"Why do we do that?" he continued. "When we're willing to de-stigmatize violence and willing to bring it home to your living room or your den and put it on a 50-inch screen" and play the video game that gives you points "when you hit someone with your semiautomatic and more points depending on how many times you hit someone with your semiautomatic, where is the social value in that? Is this the kind of thing we want to be involved in as a nation?"
The shootings in Newtown were "life changing for all of us in so many ways," Malloy said, as he described the heroic efforts of staffers at Sandy Hook Elementary School to defend their young students.
In his plea for expanded mental health access, Malloy said that "many of us at some time in our lives need treatment in the mental health arena," citing depression, anxiety, alcohol abuse.
"And the vast percentage of people recover - and yet we continue to stigmatize mental health treatment," he said, as he urged steps to improve access to mental health treatment.
He blamed the National Rifle Association for pressuring Congress to block a federal study of gun violence and to stall on approving a permanent director of the Bureau of Alcohol, Tobacco and Firearms, the federal agency that regulates guns.
"And the industry that produces these (violent video) games is refusing to pay for a study of the long-term impact of those" games.
Separately, Malloy said in an interview that he spent "an hour and 15 minutes" Friday evening with Vice President Joe Biden to review the administration's push for more gun restrictions.
He said gun manufacturers "are afraid to step out in front" in the gun controversy because "they are fearful of a boycott, that they would be punished in the marketplace" for supporting any gun restrictions.
Malloy scoffed at speculation that he had talked with Biden about a possible post in the Obama administration.
"I like my job," he said. "I have no interest in moving to Washington - or to Rome or Paris or Ireland."
He praised Biden for doing "an exceptional job" in reaching out to the Newtown community, though he noted that the families of some victims don't want their private grieving to be interrupted.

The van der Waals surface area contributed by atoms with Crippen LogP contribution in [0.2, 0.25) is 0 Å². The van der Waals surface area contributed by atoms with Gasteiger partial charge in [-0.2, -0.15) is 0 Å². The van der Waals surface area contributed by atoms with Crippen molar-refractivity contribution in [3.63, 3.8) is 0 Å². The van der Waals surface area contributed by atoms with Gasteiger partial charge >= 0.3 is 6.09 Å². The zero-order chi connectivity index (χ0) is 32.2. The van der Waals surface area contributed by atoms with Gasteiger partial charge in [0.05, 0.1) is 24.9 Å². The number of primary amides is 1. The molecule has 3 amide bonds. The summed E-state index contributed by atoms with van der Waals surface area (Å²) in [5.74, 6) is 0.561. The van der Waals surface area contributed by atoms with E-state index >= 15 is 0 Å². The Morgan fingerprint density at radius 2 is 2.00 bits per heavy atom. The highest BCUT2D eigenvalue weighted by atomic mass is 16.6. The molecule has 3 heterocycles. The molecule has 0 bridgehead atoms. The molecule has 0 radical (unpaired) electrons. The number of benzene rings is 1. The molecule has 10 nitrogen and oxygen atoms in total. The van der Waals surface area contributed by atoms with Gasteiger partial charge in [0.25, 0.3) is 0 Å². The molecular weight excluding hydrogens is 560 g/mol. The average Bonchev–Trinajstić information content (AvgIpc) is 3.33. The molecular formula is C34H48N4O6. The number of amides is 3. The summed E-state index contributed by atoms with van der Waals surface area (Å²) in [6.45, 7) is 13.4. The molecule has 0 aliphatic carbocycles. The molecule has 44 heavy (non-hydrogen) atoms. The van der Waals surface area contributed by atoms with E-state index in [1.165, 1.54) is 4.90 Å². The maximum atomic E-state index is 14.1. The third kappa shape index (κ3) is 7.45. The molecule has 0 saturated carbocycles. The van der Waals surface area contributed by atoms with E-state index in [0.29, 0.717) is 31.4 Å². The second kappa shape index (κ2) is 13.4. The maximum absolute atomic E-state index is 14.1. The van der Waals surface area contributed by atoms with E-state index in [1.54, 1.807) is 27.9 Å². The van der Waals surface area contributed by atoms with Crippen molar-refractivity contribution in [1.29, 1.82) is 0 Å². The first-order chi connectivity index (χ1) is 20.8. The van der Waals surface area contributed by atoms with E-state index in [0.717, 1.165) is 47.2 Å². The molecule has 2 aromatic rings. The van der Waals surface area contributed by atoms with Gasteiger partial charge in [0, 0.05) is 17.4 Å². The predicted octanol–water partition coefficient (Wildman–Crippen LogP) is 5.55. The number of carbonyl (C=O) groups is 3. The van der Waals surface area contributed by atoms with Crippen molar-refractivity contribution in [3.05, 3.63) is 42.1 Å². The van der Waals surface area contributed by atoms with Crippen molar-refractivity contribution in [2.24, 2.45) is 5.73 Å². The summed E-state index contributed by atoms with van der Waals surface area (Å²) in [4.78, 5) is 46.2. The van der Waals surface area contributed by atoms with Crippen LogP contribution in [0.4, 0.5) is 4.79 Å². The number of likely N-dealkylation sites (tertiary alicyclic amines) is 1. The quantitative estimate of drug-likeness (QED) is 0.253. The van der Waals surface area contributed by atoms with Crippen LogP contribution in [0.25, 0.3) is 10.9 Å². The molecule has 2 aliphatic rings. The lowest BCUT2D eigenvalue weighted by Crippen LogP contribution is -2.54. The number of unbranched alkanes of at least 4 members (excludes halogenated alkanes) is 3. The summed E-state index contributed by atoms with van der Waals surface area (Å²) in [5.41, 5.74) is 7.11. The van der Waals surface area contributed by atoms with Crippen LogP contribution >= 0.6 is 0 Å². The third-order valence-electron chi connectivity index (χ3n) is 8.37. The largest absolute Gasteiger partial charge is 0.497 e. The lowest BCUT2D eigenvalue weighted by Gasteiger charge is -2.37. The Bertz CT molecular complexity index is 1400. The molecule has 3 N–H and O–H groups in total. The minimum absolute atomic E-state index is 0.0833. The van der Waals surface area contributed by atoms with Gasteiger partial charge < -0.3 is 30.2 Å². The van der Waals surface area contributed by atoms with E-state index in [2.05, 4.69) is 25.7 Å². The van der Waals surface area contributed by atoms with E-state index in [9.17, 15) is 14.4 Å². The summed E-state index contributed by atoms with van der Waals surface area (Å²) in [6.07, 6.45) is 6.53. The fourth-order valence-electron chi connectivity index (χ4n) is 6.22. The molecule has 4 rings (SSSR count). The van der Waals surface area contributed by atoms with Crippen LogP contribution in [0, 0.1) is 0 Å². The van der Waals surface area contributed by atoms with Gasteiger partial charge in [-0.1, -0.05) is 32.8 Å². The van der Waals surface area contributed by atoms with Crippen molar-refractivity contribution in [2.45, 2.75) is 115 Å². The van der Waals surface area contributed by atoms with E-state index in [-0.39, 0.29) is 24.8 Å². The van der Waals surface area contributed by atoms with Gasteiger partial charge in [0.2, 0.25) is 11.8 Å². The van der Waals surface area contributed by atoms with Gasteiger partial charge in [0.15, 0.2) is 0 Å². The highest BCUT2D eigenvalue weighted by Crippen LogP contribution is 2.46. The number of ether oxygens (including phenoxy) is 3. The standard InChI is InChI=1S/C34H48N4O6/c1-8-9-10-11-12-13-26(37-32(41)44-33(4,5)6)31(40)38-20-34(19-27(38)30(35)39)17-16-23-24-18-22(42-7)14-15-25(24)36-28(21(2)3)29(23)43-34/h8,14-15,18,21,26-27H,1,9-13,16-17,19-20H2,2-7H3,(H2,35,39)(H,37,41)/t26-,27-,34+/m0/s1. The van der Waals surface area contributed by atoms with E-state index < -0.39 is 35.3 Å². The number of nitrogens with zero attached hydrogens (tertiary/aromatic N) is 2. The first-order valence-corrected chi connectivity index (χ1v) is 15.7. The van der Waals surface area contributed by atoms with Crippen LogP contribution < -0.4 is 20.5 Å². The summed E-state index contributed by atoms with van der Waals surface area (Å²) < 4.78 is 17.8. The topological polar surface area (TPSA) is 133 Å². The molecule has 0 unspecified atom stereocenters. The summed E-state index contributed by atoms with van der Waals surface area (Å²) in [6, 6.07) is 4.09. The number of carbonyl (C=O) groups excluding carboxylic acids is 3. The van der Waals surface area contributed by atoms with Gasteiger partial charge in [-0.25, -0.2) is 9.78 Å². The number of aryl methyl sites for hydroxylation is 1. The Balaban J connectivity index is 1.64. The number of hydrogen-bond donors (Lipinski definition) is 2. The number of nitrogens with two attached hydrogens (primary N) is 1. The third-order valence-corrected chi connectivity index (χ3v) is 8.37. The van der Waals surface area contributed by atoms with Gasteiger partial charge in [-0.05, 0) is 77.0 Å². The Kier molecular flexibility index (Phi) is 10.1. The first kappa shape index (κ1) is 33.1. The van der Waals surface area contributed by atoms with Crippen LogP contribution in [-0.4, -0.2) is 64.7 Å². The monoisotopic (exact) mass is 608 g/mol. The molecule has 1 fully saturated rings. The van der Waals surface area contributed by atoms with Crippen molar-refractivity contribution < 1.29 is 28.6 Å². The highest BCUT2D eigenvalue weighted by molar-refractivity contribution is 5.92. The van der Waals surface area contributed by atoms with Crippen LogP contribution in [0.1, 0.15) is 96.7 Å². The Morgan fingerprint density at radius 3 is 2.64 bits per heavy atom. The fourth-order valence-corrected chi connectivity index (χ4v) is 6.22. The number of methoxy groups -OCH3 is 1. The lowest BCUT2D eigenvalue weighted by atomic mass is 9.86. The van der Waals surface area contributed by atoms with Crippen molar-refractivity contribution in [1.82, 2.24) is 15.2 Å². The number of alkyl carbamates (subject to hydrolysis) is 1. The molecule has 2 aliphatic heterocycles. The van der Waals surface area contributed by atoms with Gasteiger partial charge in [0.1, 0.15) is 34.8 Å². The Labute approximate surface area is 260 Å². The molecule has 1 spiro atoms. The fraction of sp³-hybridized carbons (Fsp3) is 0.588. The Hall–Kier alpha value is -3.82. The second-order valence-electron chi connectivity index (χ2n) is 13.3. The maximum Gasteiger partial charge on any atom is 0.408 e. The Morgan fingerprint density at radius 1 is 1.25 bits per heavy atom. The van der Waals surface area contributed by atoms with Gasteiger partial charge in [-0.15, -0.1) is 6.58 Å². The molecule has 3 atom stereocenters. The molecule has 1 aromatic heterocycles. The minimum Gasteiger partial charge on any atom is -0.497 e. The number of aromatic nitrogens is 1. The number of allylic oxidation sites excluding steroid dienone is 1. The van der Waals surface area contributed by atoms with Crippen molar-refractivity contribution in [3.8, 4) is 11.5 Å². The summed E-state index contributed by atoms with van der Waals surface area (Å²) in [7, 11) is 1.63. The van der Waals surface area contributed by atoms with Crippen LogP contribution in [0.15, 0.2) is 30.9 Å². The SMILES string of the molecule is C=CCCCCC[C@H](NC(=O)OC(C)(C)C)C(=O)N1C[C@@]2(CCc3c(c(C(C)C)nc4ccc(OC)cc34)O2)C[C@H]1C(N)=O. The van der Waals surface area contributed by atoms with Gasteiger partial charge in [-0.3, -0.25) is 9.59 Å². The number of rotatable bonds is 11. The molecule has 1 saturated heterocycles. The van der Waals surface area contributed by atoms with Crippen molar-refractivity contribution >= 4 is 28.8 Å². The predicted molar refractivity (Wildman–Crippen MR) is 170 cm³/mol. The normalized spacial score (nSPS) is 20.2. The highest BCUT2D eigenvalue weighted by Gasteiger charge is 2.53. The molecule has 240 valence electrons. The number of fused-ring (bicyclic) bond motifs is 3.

He noted that Biden had lost his wife and 1-year-old daughter in a traffic accident in 1972, a tragedy that he said nourished Biden's "great personal empathy."
Malloy said he was planning to attend a reception at the vice president's official mansion and be in the audience on Monday when President Obama is inaugurated for a second term.

RR #2

A good exposition of the state of the Union on this issue...and further evidence of need for the two Constitutional Amendments that I have been espousing for years.


Article published Jan 20, 2013 in The Day
Obama has altered the gun discussion

A week ago we wrote in expectation of what gun reforms President Obama would propose after receiving the task force report from Vice President Biden. To his credit, the president did not disappoint. In the wake of the massacre at the Newtown Elementary School, where a mentally ill gunman used a semiautomatic assault rifle outfitted with a large capacity bullet magazine to murder 20 children and six educators, President Obama has successfully altered the discussion about firearms.

This in and of itself was no easy achievement. Elected leaders have long seen as politically too dangerous proposing federal policies that would control the distribution of guns in this country and ban military-style weapons capable of rapid killing. The powerful gun advocacy group, the National Rifle Association, pads the campaign coffers of many a politician. Republicans who would dare consider any restrictions on access to guns invite primary challenges, while Democrats in rural districts well know that Republican opponents stand ready to exploit any hint of softness on Second Amendment issues. And if any politician should forget their vulnerability, the NRA will be happy to remind them.